The type and size of fence we're considering won't do anything to keep the deer out unfortunately. May have to come up with a secondary plan for that situation.

Friday, April 22, 2011

Garden Update - April 22, 2011

(sorry, no photos for now but I'll update later - I wanted to get this blog post written while I was thinking of it since waiting until I have everything ready usually results in not having time to write the actual post)

Sometimes the hardest part of getting a blog post together (for me anyway) is trying to come up with a snappy title for the post. You can see how hard I worked at it for this post.

But I had to move past that limitation because there's a lot of garden accomplishments to post before I lose track of them. I'd already forgotten about a few Add Imagethings I've gotten done this month and had to go back through my impromptu Facebook posts to refresh my memory.

New to the garden this year are some perennial fruits and veggies.
Charlie and I have decided to forego corn in the garden, it doesn't really do very well for us here and takes up a considerable amount of space for not a lot of food in return (in other words, the ROI is not worth it). So in the front garden space formerly occupied by corn, we have:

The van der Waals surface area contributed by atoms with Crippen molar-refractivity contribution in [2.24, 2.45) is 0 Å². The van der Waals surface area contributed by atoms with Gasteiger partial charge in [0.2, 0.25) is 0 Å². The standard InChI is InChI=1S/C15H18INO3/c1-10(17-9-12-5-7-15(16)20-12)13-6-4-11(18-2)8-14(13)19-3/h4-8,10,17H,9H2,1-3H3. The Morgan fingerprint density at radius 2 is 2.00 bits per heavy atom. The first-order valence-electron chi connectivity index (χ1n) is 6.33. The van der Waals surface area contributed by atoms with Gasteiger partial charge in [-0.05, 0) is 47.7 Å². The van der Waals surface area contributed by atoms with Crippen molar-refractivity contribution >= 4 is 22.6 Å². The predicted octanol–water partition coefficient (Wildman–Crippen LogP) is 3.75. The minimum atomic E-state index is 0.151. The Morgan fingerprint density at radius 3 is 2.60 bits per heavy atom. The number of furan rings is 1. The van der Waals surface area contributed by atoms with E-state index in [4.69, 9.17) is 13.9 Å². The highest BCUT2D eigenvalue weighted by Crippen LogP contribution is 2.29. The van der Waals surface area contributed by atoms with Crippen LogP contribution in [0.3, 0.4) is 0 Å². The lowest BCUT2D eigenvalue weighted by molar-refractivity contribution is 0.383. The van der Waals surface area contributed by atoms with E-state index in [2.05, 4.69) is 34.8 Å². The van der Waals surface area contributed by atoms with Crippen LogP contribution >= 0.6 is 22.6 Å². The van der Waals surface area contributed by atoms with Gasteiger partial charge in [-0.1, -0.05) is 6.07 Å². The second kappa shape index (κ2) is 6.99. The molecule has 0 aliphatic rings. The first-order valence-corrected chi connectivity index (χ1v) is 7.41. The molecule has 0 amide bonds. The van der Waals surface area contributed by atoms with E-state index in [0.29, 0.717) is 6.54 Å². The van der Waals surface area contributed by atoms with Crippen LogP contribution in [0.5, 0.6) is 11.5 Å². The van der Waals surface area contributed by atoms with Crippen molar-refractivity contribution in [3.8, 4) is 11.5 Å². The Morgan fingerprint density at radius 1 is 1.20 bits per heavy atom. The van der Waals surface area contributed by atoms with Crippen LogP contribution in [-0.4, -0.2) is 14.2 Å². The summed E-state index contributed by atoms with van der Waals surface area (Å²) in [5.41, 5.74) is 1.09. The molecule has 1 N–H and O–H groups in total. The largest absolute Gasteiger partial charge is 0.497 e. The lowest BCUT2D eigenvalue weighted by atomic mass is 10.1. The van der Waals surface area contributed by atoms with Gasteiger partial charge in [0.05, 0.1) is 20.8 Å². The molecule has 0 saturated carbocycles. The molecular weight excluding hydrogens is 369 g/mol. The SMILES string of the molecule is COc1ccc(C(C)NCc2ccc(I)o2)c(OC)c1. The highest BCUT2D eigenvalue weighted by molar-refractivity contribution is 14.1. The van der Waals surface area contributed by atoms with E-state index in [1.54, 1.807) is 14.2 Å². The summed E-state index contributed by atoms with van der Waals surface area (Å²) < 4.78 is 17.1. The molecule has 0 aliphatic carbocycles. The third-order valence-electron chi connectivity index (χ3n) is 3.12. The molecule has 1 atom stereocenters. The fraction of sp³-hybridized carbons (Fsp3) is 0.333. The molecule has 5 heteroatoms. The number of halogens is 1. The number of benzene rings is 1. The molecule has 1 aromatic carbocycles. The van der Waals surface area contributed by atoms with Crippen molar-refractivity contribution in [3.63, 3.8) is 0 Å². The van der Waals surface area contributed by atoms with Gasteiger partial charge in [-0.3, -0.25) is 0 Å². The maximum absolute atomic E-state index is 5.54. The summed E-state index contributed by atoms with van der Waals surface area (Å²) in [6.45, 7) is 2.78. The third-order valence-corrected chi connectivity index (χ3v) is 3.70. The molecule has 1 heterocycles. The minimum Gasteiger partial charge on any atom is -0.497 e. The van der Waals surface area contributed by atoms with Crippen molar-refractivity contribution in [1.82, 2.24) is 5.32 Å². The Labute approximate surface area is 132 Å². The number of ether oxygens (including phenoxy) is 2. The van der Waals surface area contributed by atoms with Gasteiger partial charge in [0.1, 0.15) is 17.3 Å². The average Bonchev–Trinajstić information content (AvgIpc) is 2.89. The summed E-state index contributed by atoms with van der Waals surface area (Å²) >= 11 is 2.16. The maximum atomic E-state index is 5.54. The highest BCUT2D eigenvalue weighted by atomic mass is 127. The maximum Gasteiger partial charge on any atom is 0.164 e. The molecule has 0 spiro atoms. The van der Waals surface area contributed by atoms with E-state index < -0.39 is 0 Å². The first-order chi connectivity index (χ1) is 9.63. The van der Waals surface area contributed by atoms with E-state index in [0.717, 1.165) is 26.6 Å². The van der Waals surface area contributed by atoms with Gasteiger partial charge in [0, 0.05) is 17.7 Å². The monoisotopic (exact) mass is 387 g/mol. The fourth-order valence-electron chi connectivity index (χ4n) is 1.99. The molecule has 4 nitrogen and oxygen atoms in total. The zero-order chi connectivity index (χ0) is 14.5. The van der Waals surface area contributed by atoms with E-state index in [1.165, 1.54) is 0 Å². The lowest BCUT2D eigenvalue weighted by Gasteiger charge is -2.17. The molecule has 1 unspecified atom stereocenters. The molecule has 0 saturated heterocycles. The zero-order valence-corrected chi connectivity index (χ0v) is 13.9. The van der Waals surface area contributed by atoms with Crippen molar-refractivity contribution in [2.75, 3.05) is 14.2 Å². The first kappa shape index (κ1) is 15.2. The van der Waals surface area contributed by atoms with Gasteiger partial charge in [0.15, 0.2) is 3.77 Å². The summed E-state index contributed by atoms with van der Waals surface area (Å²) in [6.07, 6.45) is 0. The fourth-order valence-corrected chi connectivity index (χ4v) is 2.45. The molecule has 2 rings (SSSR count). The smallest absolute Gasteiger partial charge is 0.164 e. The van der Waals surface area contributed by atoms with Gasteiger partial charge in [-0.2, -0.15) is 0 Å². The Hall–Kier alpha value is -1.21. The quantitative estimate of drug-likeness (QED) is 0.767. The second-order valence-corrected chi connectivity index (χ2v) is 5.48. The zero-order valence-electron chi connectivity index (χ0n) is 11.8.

12 Raspberry plants (all planted 4/10/11)

5 blueberry bushes (all planted 4/9/11)

and 2 wine grapes (still to be planted)
Zweigelt Grape
Burmunk Grape (Raintree - no link available)

The wine grapes were an impulse purchase of Charlie's and there were some rather ::cough:: extended negotiations involved in deciding where they could be planted.

Another impulse purchase by the garden guy while wandering the greenhouse at Raintree: Marionberry plants. I have no idea where we are going to put those. (I thought accountants were supposed to be the obsessive, pre-planner personality type?)

In the narrow garden bed that runs along the sidewalk there are 25 newly planted Jersey Supreme asparagus crowns. I planted them on 4/8/2011 and there are currently just a few skinny spears poking up over the initial 3 inch layer of soil used to cover the crowns.

I have dedicated one of the raised beds at the back of the garden to 28 Tri-Star Strawberries. The bundle was for 25 but apparently a couple of tiny bonus crowns crept in to the bundle.